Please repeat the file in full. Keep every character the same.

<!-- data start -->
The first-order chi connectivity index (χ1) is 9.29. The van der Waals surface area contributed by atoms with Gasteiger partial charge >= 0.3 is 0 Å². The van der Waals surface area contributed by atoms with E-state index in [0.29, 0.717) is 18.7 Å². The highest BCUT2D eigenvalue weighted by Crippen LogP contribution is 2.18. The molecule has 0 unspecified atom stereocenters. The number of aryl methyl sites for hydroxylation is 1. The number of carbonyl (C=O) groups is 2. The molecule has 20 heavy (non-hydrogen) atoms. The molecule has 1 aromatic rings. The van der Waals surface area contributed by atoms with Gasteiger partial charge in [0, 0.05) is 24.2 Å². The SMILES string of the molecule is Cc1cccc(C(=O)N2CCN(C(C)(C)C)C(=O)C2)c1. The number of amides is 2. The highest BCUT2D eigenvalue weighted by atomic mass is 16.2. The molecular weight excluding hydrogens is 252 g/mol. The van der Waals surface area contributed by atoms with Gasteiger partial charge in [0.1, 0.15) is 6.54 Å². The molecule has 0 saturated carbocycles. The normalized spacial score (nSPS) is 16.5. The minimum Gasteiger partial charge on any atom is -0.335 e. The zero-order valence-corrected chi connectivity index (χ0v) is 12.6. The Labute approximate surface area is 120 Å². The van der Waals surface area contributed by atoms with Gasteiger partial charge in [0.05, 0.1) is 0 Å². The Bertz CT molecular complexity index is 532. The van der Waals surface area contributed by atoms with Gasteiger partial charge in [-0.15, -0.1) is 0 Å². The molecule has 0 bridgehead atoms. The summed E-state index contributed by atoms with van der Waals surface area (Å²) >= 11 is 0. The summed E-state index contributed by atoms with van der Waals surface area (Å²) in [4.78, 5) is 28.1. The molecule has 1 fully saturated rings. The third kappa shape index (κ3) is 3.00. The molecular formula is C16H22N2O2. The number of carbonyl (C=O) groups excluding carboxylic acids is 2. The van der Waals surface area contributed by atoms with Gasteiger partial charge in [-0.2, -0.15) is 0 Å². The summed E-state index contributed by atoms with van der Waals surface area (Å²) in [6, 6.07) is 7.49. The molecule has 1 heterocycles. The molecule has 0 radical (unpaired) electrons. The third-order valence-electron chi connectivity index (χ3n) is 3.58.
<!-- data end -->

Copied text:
The first-order chi connectivity index (χ1) is 9.29. The van der Waals surface area contributed by atoms with Gasteiger partial charge >= 0.3 is 0 Å². The van der Waals surface area contributed by atoms with E-state index in [0.29, 0.717) is 18.7 Å². The highest BCUT2D eigenvalue weighted by Crippen LogP contribution is 2.18. The molecule has 0 unspecified atom stereocenters. The number of aryl methyl sites for hydroxylation is 1. The number of carbonyl (C=O) groups is 2. The molecule has 20 heavy (non-hydrogen) atoms. The molecule has 1 aromatic rings. The van der Waals surface area contributed by atoms with Gasteiger partial charge in [0, 0.05) is 24.2 Å². The SMILES string of the molecule is Cc1cccc(C(=O)N2CCN(C(C)(C)C)C(=O)C2)c1. The number of amides is 2. The highest BCUT2D eigenvalue weighted by atomic mass is 16.2. The molecular weight excluding hydrogens is 252 g/mol. The van der Waals surface area contributed by atoms with Gasteiger partial charge in [0.1, 0.15) is 6.54 Å². The molecule has 0 saturated carbocycles. The normalized spacial score (nSPS) is 16.5. The minimum Gasteiger partial charge on any atom is -0.335 e. The zero-order valence-corrected chi connectivity index (χ0v) is 12.6. The Labute approximate surface area is 120 Å². The van der Waals surface area contributed by atoms with Gasteiger partial charge in [0.05, 0.1) is 0 Å². The Bertz CT molecular complexity index is 532. The van der Waals surface area contributed by atoms with Gasteiger partial charge in [-0.15, -0.1) is 0 Å². The molecule has 0 bridgehead atoms. The summed E-state index contributed by atoms with van der Waals surface area (Å²) >= 11 is 0. The summed E-state index contributed by atoms with van der Waals surface area (Å²) in [4.78, 5) is 28.1. The molecule has 1 fully saturated rings. The third kappa shape index (κ3) is 3.00. The molecular formula is C16H22N2O2. The number of carbonyl (C=O) groups excluding carboxylic acids is 2. The van der Waals surface area contributed by atoms with Gasteiger partial charge in [-0.2, -0.15) is 0 Å². The summed E-state index contributed by atoms with van der Waals surface area (Å²) in [6, 6.07) is 7.49. The molecule has 1 heterocycles. The molecule has 0 radical (unpaired) electrons. The third-order valence-electron chi connectivity index (χ3n) is 3.58.